Marc Laus: 'We can't sit back and relax'
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Marc Laus: 'We can't sit back and relax'

  • 12 April 2021
  • By: Judith Witte

The potato. Known as a starch product, basic ingredient for Dutch stews, raw material for chips and crisps, source of inspiration for a world-famous painting by Vincent van Gogh. But the potato is much more than that. Marc Laus can tell you all about it; until recently R&D manager at Royal Avebe, but as of 1 January Innovation Technology Officer for product and applications. 

Like so many meetings nowadays, the interview takes place via Teams. "Too bad," Marc Laus says. "Otherwise, I could have let you taste all kinds of products. Low-fat yoghurt that looks like fat. A juicy plant-based burger. Sweets in which the gelatine has been replaced by potato protein. I'll make it up to you," he promises. 

'In the innovation centre we make maximum use of each other's expertise'

Marc joined Avebe in 2005, on what was then known as the 'protein project'. The aim was to use the mildest possible processes to maintain the functionality of potato proteins and to use them in human food. In 2007, they opened the first factory for this purpose. "We were way ahead of our time," he says. "Vegetable alternatives to meat were not popular at the time; we were, so to speak, 'hippy corner' of the food industry." That is different now. "In 2019, we celebrated our 100th anniversary. So we have been plant-based for a century. The nice thing is that this is now a value proposition in the market. All this time, we have had to move with the social, economic and technological changes. A good number of changes are in store for the next hundred years: a growing world population, the world food issue, climate change and the energy transition. So we cannot sit back and relax."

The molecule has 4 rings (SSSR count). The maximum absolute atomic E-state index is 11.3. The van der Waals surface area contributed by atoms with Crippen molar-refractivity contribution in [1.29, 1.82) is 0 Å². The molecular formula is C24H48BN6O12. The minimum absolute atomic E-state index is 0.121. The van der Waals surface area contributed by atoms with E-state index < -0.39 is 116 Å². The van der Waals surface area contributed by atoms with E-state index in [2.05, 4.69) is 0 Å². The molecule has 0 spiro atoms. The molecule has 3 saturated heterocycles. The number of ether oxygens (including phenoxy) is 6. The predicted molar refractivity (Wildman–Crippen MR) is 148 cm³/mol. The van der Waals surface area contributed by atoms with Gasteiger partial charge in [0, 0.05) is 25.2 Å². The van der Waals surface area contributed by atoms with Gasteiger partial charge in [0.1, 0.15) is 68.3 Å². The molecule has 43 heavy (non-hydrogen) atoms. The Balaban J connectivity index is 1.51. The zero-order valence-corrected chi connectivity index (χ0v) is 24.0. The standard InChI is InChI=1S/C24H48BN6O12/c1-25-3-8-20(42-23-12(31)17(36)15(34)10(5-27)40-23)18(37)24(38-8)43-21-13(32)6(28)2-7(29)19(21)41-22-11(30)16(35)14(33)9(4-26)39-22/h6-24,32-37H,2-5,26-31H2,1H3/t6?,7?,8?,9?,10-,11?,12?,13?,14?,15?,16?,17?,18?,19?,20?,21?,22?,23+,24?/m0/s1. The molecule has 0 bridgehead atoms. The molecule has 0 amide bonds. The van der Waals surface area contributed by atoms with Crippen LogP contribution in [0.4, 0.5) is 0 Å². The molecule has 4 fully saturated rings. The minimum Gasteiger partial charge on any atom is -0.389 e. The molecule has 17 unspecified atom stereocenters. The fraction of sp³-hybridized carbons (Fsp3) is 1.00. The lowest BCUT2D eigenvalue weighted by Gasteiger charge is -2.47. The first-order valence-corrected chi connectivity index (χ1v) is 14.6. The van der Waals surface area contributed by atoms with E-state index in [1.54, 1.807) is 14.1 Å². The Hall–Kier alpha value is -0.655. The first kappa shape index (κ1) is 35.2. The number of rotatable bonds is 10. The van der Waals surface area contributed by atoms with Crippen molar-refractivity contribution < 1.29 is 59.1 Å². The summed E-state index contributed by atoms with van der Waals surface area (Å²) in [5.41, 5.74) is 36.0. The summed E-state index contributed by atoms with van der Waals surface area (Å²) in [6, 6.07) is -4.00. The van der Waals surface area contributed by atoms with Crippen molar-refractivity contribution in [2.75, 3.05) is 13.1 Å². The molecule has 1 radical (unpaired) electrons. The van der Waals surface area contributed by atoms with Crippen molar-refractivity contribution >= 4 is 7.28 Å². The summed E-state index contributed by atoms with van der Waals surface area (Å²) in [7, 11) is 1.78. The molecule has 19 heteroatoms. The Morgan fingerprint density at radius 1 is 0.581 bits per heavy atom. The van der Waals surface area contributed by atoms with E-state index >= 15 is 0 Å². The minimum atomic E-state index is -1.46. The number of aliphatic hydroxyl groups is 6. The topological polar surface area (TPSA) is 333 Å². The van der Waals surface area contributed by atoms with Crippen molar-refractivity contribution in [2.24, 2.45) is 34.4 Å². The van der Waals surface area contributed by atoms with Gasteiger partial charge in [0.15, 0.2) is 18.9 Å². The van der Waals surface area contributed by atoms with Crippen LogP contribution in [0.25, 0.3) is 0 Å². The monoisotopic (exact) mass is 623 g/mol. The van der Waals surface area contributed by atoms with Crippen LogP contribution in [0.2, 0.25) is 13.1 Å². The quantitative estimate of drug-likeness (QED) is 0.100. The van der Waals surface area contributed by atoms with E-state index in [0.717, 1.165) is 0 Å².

As Innovation Technology Officer, he currently maintains contacts with knowledge institutions such as TNO, NIZO and various universities. Renewal, innovation, making products more sustainable for customers and making its own production greener are the important themes he deals with on a daily basis. 

We know the potato primarily as a source of starch. When did it also become an important protein supplier? 

"We have been extracting protein from potatoes since the 1970s. To get the starch out of potatoes, they are grated. If you know that they are 80 per cent water, you understand that grating releases a lot of moisture. In the past, this was simply discharged into the canals in East Groningen. It led to the formation of foam and to unpleasant odours. That had to change. The solution was to boil the juice first, which would cause the proteins to coagulate; this is the process that heats them up to give them a solid form. We started adding value to the proteins obtained from this process, initially for the animal feed industry. This sector is very cost-driven. A great deal of research is being done into converting feed into meat as efficiently as possible. As a result, a lot was known about the amino acid composition, nutritional value and digestibility of potato protein. With this knowledge, Avebe decided to use these proteins in human nutrition." 

"Proteins in starch products such as corn, maize and peas are semi-soluble. In potatoes, they have a fully soluble form. That gives them unique properties; they gel, foam and emulsify very well, for example, and they provide nutritional value. They are good for making products that are suitable for replacing fat. They also help to reduce the list of ingredients and can replace E-numbers. And they give end products a lower CO2 footprint because you replace animal proteins with vegetable ones."

What is the focus of your innovation?

"The challenge for the extraction of potato protein mainly lies in increasing the capacity. We are also researching how we can better apply the nutritional value of protein in its coagulated form. We are also strongly committed to clean label for both the protein and the starch branch. Many chemically modified starches have an E-number; we try to offer a clean label alternative. Because we do not chemically modify potato starch, they are good substitutes for E1412, for example, and for E1414 and E1442 in some products. It is still difficult to achieve the same functionalities with mild processes as with chemical modification of starch. But we are getting closer and closer."